The Fall of the Soviet Union – a love story
“They say that when Mikhail Gorbachev first heard the Muzak version of Edge of Seventeen, it knocked him out cold.”
This is what Alexis told me, as we sat blowing smoke rings on the banks of the Sava river. The thing about Alexis is, he doesn’t know how to lie. He can’t. He hasn’t got a scrap of imagination. I took another toke, passed the roach back to him, and did what any normal person would do – I believed him.
So this is the story. One day, Mikhail Gorbachev is walking down the Moscow River and he hears a commotion at a cafe. Being an inquisitive man – in those days, he was very active in the Politburo – he headed into the fray to see what was amiss.
The two brawling men in the cafe weren’t to know that this new arrival would one day be the most important man in Russia – so naturally one of them punched him in his round face. This did at least have the effect of ending the brawl. As Gorbachev lay sprawled out on the floor of the cafe, seconds away from falling into unconsciousness, he thought to himself, “well at least I have ended the fight, no matter what the cost to myself, which was my intention all along”. It was at this moment that he heard the Vyacheslav Mescherin version of Stevie Nicks’ song and forever connected the two events in his mind.
Years later, on a delegation to meet Margaret Thatcher, he heard the original song in his hotel in Knightsbridge. It barely resembled the Muzak version he was familiar with, but he instantly recognised it. He sat up straight on the edge of his bed, so the story goes, and called up the concierge. “Bring me this song!” he said. “I would have this song on a record!”
The concierge – actually an MI6 agent – hurriedly dashed off to fetch the requested record and within fifteen minutes had thrust it into the middle-aged Russian officials’ quivering hands. Gorbachev tore the plastic wrapping off the sleeve and, suddenly realising he had no record player in his room, he hugged the record to himself with such violence that it shattered into pieces against his chest.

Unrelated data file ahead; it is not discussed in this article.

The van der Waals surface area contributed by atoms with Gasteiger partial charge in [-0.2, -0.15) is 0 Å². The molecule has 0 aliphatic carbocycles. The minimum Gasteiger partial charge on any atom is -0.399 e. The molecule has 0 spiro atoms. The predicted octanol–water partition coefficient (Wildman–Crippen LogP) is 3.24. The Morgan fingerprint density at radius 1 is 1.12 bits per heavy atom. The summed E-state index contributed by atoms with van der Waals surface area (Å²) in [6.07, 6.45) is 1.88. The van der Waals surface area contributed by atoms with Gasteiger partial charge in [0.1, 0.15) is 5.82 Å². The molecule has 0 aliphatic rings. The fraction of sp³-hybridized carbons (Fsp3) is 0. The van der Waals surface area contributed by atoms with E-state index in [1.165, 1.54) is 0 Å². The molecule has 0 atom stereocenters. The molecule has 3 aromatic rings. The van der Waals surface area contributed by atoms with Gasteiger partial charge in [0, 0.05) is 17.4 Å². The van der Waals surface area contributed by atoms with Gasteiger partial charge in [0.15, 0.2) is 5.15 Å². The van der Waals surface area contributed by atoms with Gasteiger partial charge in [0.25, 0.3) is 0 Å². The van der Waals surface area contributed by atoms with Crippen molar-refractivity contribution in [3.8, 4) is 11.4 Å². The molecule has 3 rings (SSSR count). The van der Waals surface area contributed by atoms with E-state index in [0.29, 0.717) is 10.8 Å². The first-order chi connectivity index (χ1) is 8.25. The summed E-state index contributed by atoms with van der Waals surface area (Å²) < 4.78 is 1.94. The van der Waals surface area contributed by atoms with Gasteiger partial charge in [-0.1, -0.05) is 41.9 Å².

All this Alexis told me as we watched the sun set over Jarun lake. As I say, Alexis is incapable of fabrication, but he does have a prodigious memory, so I assume that he must have read this in an economics text book. Like everyone in Zagreb, Alexis is studying economics.
“So you see,” he said later, when we were walking down Savska Cesta. “We can blame the collapse of the Soviet Union and the break up of our region entirely on Stevie Nicks.”
“What about the role of Mescherin?” I exclaimed. “Surely he has a role in this sorry mess, also!”
“I will grant you that,” Alexis said.
After some further discussion at the studentski centar bar, we agreed that the burden of glasnost should fall to Mescherin, while Nicks was apportioned her share of the blame for perestroika. And this I now fervently believe. Like any normal person.